A cap is a ceiling, or the highest level to which something can go.
For example, an interest rate cap limits the amount by which an interest rate can be increased over a specific period of time. A typical cap on an adjustable rate mortgage (ARM) limits interest rate increases to two percentage points annually and six percentage points over the term of the loan.
In a different example, the cap on your annual contribution to an individual retirement account (IRA) is $4,000 for 2006 and 2007 and $5,000 in 2008, provided you have earned at least that much. If you're 50 or older, you can make an additional catch-up contribution of $1,000 each year.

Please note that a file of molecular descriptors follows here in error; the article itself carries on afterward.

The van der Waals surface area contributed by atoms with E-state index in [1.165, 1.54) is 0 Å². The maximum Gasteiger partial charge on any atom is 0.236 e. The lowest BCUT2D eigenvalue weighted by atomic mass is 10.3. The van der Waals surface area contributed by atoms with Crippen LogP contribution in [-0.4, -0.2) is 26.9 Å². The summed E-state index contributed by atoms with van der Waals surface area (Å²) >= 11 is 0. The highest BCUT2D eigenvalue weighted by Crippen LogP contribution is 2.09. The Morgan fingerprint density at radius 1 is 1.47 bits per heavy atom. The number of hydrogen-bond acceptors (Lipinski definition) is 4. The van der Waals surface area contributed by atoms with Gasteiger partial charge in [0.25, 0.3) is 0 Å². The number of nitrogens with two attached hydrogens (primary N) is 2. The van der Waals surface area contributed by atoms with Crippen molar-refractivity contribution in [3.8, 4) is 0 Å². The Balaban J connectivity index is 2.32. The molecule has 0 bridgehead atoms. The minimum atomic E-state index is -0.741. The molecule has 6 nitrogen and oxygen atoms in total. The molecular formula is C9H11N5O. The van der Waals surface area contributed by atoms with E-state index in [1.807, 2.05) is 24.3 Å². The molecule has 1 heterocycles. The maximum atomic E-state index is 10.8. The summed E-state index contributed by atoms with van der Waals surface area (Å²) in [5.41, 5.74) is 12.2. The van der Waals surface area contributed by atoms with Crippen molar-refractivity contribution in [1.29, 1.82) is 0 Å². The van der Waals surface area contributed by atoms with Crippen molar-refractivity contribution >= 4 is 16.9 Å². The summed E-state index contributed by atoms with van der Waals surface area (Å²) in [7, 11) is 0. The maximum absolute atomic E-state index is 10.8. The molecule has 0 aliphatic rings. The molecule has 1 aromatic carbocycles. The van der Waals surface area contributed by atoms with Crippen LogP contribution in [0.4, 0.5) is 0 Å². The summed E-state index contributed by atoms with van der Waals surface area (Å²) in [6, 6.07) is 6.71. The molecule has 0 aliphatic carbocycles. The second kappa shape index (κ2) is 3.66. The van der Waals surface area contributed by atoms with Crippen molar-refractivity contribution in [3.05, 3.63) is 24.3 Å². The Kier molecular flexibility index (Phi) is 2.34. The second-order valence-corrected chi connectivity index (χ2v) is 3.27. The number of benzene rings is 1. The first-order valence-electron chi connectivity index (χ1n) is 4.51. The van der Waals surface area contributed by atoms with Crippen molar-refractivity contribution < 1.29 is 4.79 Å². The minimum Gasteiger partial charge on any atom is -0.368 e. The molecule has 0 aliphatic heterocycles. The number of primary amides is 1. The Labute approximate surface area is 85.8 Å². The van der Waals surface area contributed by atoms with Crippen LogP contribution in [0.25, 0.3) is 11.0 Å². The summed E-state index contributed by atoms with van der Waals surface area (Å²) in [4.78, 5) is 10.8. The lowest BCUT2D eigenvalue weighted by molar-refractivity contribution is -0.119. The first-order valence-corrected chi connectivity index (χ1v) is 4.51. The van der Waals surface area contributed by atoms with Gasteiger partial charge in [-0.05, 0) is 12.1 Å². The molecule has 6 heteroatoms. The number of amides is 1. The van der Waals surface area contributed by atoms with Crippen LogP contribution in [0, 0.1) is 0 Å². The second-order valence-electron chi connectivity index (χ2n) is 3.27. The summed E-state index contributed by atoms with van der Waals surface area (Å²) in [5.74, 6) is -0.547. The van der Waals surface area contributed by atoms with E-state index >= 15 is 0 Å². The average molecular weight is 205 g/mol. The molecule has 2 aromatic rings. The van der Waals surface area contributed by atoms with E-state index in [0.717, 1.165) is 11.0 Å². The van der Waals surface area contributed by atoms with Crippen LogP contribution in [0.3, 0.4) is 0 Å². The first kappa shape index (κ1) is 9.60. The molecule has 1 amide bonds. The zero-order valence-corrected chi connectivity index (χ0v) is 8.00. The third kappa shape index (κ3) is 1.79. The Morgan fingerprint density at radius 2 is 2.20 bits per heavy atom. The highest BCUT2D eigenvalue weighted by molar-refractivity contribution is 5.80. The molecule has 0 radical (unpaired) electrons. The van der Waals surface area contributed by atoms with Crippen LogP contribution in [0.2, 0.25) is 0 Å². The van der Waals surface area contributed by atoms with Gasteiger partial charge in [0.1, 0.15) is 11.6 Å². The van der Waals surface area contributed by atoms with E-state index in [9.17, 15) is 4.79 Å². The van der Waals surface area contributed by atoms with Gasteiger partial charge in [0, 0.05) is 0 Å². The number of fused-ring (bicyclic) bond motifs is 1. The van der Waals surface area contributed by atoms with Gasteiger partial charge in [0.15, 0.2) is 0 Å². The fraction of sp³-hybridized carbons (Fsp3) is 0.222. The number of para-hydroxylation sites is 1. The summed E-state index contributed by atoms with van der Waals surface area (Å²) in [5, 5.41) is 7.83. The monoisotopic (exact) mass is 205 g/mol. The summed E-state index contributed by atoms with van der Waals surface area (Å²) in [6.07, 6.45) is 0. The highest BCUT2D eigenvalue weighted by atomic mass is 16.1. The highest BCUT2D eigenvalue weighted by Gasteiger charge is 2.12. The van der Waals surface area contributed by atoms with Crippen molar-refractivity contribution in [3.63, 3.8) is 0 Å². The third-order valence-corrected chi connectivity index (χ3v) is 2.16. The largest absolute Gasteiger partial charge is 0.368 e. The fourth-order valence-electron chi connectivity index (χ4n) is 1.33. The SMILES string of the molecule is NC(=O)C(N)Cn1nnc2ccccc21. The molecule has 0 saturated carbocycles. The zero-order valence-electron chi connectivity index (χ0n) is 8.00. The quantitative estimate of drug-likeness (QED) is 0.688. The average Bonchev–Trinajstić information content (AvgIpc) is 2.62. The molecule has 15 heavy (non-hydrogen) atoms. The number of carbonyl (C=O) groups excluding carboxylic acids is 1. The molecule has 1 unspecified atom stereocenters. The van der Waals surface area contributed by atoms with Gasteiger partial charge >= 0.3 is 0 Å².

To prevent excessively high payment increases, ARM's place a cap on the amount by which the interest rate may rise at any single adjustment, over the life of the loan, or both.
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